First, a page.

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Temin’s path: A serene trail is dedicated to one of its remarkable users

September 9, 1998

Late afternoon sunlight backlights people biking and running along the Howard Temin Lakeshore Path in October 2010. Photo: Jeff Miller

To take the aesthetic measure of UW–Madison, one needs to know the Lakeshore Path. Perhaps no one knew this better than Howard Temin.

Each day that he worked in his McArdle laboratory, Temin would travel the familiar bike-pedestrian path, usually alone, tending, as one friend suggested, to his equilibrium and creativity. For the late Nobel Prize-winning scientist, the rustic, wooded path that skirts the shore of Lake Mendota was more than simply part of his morning commute; it was a bearing check for the human compass. Whether biking on a sun-kissed day or slogging on foot through the worst Wisconsin blizzard, the slight, boyish figure of the university’s most distinguished scientist was a reliable sight as he traversed the quiet lakeside path.

Today, in recognition of that symbiosis, and for his many contributions to the life of the university, the Lakeshore Path officially becomes the Howard M. Temin Lakeshore Path. At a late afternoon ceremony on the west end of the 1.6-mile path, friends and colleagues will gather to remember a remarkable scientist and human being, and to commemorate the path in his name.

Howard Temin, a researcher at UW–Madison from 1960 until his death of cancer in 1994, is shown in 1986. His research focused on retroviruses and made important contributions to the treatment of cancer and HIV. Temin was awarded the Nobel Prize in 1975.

From the Limnology Lab on the east, where newly planted wild geraniums and wild ginger evoke a more pristine past, to the base of Picnic Point where migrating ducks raft on the swells of Lake Mendota’s University Bay, the Lakeshore Path is an insider’s highway through the heart of the university.

It was well known to Temin, and it became an integral part of his life. It may, in fact, have been one of the things that kept Howard Temin in Madison when stunning job offers trailed in the wake of his 1975 Nobel Prize in Medicine or Physiology.

“The path was very important to him,” said law professor Frank Tuerkheimer, an occasional biking companion and the faculty member who persisted in having the path named after the world-renowned biologist. “He recognized the value of having something like this at the center of the university.”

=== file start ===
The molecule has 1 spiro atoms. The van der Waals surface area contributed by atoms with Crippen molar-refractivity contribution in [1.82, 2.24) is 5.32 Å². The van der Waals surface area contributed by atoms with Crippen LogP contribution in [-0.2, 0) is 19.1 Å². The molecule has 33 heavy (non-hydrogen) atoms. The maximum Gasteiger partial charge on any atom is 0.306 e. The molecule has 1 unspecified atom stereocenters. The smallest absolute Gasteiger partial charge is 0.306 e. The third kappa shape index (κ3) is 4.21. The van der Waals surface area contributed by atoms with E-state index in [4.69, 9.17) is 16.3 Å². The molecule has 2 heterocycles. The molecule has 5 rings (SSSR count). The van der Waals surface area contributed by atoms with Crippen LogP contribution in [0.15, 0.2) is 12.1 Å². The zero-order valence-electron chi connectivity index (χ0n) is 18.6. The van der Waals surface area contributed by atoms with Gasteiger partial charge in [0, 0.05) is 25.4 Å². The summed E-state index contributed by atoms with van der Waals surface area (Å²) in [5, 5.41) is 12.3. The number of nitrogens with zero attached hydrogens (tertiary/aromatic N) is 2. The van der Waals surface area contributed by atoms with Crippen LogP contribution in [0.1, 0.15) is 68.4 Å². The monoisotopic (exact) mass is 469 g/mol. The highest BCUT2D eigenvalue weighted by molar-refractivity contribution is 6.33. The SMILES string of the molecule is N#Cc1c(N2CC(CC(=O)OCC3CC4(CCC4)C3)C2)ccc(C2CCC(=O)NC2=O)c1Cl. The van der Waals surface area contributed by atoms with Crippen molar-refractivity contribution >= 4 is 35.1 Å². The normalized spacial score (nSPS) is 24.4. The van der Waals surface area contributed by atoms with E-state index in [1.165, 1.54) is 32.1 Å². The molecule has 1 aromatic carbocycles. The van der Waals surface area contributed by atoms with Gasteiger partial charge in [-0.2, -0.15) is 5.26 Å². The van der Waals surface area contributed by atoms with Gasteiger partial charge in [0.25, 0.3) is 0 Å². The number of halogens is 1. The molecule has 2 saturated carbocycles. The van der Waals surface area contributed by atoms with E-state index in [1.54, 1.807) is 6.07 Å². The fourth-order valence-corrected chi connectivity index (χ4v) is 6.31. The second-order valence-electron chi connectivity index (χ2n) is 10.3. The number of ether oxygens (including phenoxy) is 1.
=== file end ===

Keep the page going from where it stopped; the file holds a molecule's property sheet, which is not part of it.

Once, a few years before Temin’s death from adenocarcinoma in 1994 at the age of 59, Tuerkheimer bumped into him on the Lakeshore Path, and Temin remarked that in the previous year he had walked the path every day but three.

“It wasn’t just a matter of going for a walk,” said Rayla Temin, Howard Temin’s wife and a UW–Madison professor of genetics. “It was the transition between home and work. It was a regular part of his life.”

For much of the year, the preferred form of transportation between Temin’s home and his campus laboratory was a bicycle. But when the Wisconsin winters set in, the bike would be put away and each morning, with a brisk, purposeful pace, Temin would set off on foot for campus.

“He walked in all kinds of weather,” said Rayla Temin. “He always said he liked the winter. It was a challenge to meet the elements. He found it invigorating.”

Those solitary walks were “an important time for him,” according to Roland Rueckert, an emeritus professor of molecular virology whose friendship with Temin spanned three decades. “It was the only quiet time he had. It was a way to get exercise and to think about what was going on in his life. With the Nobel, he got more attention than he wanted, so he needed that time.”

Although his commute along Lake Mendota afforded him rare moments of solitude and reflection, he never spurned company when a friend or colleague was encountered. Ever inquisitive, Temin had a knack for soaking up information from his companions. Said Tuerkheimer: “I would meet him periodically and we would talk. We had this deal. He’d ask me great questions about the law and I’d ask dumb questions about science.”

As stated on the two identical bronze plaques denoting the trail — set in boulders at each end of the path — Howard Temin was responsible for enlarging our understanding of how genetic information flows in cells. His discoveries, integral to our understanding of cancer, made it possible to find the AIDS virus and spawned techniques central to modern biotechnology.

And perhaps, just as genetic information traverses hidden pathways, so people follow the paths set before them. Howard Temin’s path in life was deliberate, forceful and, fortunately, ran along the shore of Lake Mendota.